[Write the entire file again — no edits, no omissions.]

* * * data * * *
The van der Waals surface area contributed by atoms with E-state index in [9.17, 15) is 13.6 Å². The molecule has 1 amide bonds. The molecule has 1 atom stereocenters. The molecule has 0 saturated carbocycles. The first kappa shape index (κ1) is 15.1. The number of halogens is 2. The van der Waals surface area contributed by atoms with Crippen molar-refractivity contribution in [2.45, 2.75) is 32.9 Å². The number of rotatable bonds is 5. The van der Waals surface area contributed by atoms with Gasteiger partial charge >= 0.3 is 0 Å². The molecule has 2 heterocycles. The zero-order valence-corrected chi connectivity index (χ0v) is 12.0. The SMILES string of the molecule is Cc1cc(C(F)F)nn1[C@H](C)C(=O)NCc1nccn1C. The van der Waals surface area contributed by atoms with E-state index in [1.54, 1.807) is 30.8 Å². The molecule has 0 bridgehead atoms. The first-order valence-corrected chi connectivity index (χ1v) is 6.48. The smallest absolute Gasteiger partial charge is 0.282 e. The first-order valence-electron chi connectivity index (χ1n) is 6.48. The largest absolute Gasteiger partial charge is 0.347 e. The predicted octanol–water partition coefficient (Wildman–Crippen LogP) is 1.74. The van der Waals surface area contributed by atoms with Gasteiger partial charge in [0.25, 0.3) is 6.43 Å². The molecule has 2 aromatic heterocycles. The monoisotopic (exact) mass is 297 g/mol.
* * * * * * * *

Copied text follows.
The van der Waals surface area contributed by atoms with E-state index in [9.17, 15) is 13.6 Å². The molecule has 1 amide bonds. The molecule has 1 atom stereocenters. The molecule has 0 saturated carbocycles. The first kappa shape index (κ1) is 15.1. The number of halogens is 2. The van der Waals surface area contributed by atoms with Crippen molar-refractivity contribution in [2.45, 2.75) is 32.9 Å². The number of rotatable bonds is 5. The van der Waals surface area contributed by atoms with Gasteiger partial charge >= 0.3 is 0 Å². The molecule has 2 heterocycles. The zero-order valence-corrected chi connectivity index (χ0v) is 12.0. The SMILES string of the molecule is Cc1cc(C(F)F)nn1[C@H](C)C(=O)NCc1nccn1C. The van der Waals surface area contributed by atoms with E-state index in [1.54, 1.807) is 30.8 Å². The molecule has 0 bridgehead atoms. The first-order valence-corrected chi connectivity index (χ1v) is 6.48. The smallest absolute Gasteiger partial charge is 0.282 e. The first-order valence-electron chi connectivity index (χ1n) is 6.48. The largest absolute Gasteiger partial charge is 0.347 e. The predicted octanol–water partition coefficient (Wildman–Crippen LogP) is 1.74. The van der Waals surface area contributed by atoms with Gasteiger partial charge in [0.25, 0.3) is 6.43 Å². The molecule has 2 aromatic heterocycles. The monoisotopic (exact) mass is 297 g/mol.